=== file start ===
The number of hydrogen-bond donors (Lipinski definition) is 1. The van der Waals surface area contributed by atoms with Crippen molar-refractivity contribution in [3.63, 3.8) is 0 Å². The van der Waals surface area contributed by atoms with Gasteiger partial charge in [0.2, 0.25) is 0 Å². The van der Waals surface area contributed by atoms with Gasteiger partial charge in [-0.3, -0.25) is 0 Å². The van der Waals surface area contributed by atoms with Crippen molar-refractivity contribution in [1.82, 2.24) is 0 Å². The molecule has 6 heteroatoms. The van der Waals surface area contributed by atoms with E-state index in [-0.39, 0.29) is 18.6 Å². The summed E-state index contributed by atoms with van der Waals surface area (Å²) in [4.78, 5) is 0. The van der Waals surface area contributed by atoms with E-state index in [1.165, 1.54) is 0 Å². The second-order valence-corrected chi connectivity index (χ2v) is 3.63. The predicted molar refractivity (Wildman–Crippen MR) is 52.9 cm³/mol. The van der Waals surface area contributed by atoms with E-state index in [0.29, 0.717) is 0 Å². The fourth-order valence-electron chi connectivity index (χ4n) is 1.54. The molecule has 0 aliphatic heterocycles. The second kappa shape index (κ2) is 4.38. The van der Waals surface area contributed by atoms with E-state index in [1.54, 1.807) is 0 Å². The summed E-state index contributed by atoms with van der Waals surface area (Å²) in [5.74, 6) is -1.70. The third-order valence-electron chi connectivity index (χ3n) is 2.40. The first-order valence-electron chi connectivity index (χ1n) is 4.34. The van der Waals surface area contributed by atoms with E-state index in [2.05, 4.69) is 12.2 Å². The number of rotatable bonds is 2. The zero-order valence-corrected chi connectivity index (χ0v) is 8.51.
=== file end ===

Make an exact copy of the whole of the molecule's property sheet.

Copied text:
The number of hydrogen-bond donors (Lipinski definition) is 1. The van der Waals surface area contributed by atoms with Crippen molar-refractivity contribution in [3.63, 3.8) is 0 Å². The van der Waals surface area contributed by atoms with Gasteiger partial charge in [0.2, 0.25) is 0 Å². The van der Waals surface area contributed by atoms with Gasteiger partial charge in [-0.3, -0.25) is 0 Å². The van der Waals surface area contributed by atoms with Crippen molar-refractivity contribution in [1.82, 2.24) is 0 Å². The molecule has 6 heteroatoms. The van der Waals surface area contributed by atoms with E-state index in [-0.39, 0.29) is 18.6 Å². The summed E-state index contributed by atoms with van der Waals surface area (Å²) in [4.78, 5) is 0. The van der Waals surface area contributed by atoms with E-state index in [1.165, 1.54) is 0 Å². The second-order valence-corrected chi connectivity index (χ2v) is 3.63. The predicted molar refractivity (Wildman–Crippen MR) is 52.9 cm³/mol. The van der Waals surface area contributed by atoms with E-state index in [0.29, 0.717) is 0 Å². The fourth-order valence-electron chi connectivity index (χ4n) is 1.54. The molecule has 0 aliphatic heterocycles. The second kappa shape index (κ2) is 4.38. The van der Waals surface area contributed by atoms with E-state index in [1.54, 1.807) is 0 Å². The summed E-state index contributed by atoms with van der Waals surface area (Å²) in [5.74, 6) is -1.70. The third-order valence-electron chi connectivity index (χ3n) is 2.40. The first-order valence-electron chi connectivity index (χ1n) is 4.34. The van der Waals surface area contributed by atoms with E-state index in [2.05, 4.69) is 12.2 Å². The number of rotatable bonds is 2. The zero-order valence-corrected chi connectivity index (χ0v) is 8.51.